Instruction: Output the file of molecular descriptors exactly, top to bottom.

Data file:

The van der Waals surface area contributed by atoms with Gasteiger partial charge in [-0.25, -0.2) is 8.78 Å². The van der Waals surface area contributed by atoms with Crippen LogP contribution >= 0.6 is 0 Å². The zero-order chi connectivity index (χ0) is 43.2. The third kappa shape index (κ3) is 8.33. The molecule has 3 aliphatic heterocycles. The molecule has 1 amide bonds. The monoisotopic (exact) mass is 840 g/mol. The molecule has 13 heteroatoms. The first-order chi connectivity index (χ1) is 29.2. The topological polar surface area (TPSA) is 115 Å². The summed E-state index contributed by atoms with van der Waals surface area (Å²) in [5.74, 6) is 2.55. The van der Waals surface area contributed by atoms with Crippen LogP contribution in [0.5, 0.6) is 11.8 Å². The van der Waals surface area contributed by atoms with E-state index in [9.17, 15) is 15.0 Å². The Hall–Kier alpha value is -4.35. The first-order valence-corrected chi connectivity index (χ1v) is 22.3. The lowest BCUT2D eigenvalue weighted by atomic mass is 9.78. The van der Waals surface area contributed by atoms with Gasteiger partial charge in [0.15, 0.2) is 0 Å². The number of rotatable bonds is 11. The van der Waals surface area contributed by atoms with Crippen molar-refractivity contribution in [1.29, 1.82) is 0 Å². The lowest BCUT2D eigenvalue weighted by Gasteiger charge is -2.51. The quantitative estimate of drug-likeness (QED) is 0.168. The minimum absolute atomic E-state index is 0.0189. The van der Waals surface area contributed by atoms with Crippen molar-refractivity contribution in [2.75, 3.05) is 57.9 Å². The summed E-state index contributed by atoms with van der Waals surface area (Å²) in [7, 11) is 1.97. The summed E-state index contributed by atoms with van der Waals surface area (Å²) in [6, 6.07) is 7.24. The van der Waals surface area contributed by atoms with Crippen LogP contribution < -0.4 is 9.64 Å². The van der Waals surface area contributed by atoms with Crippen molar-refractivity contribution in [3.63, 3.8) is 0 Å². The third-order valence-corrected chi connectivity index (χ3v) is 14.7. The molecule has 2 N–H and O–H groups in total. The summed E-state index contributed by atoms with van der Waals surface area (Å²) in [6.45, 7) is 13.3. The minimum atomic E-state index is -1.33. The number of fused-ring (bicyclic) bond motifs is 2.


The van der Waals surface area contributed by atoms with Gasteiger partial charge in [-0.25, -0.2) is 8.78 Å². The van der Waals surface area contributed by atoms with Crippen LogP contribution >= 0.6 is 0 Å². The zero-order chi connectivity index (χ0) is 43.2. The third kappa shape index (κ3) is 8.33. The molecule has 3 aliphatic heterocycles. The molecule has 1 amide bonds. The monoisotopic (exact) mass is 840 g/mol. The molecule has 13 heteroatoms. The first-order chi connectivity index (χ1) is 29.2. The topological polar surface area (TPSA) is 115 Å². The summed E-state index contributed by atoms with van der Waals surface area (Å²) in [5.74, 6) is 2.55. The van der Waals surface area contributed by atoms with Crippen LogP contribution in [0.5, 0.6) is 11.8 Å². The van der Waals surface area contributed by atoms with E-state index in [9.17, 15) is 15.0 Å². The Hall–Kier alpha value is -4.35. The first-order valence-corrected chi connectivity index (χ1v) is 22.3. The lowest BCUT2D eigenvalue weighted by atomic mass is 9.78. The van der Waals surface area contributed by atoms with Gasteiger partial charge in [0.15, 0.2) is 0 Å². The number of rotatable bonds is 11. The van der Waals surface area contributed by atoms with Crippen molar-refractivity contribution in [1.29, 1.82) is 0 Å². The lowest BCUT2D eigenvalue weighted by Gasteiger charge is -2.51. The quantitative estimate of drug-likeness (QED) is 0.168. The minimum absolute atomic E-state index is 0.0189. The van der Waals surface area contributed by atoms with Crippen molar-refractivity contribution in [2.75, 3.05) is 57.9 Å². The summed E-state index contributed by atoms with van der Waals surface area (Å²) in [7, 11) is 1.97. The summed E-state index contributed by atoms with van der Waals surface area (Å²) in [6, 6.07) is 7.24. The van der Waals surface area contributed by atoms with Crippen LogP contribution < -0.4 is 9.64 Å². The van der Waals surface area contributed by atoms with Crippen molar-refractivity contribution in [3.63, 3.8) is 0 Å². The third-order valence-corrected chi connectivity index (χ3v) is 14.7. The molecule has 2 N–H and O–H groups in total. The summed E-state index contributed by atoms with van der Waals surface area (Å²) in [6.45, 7) is 13.3. The minimum atomic E-state index is -1.33. The number of fused-ring (bicyclic) bond motifs is 2.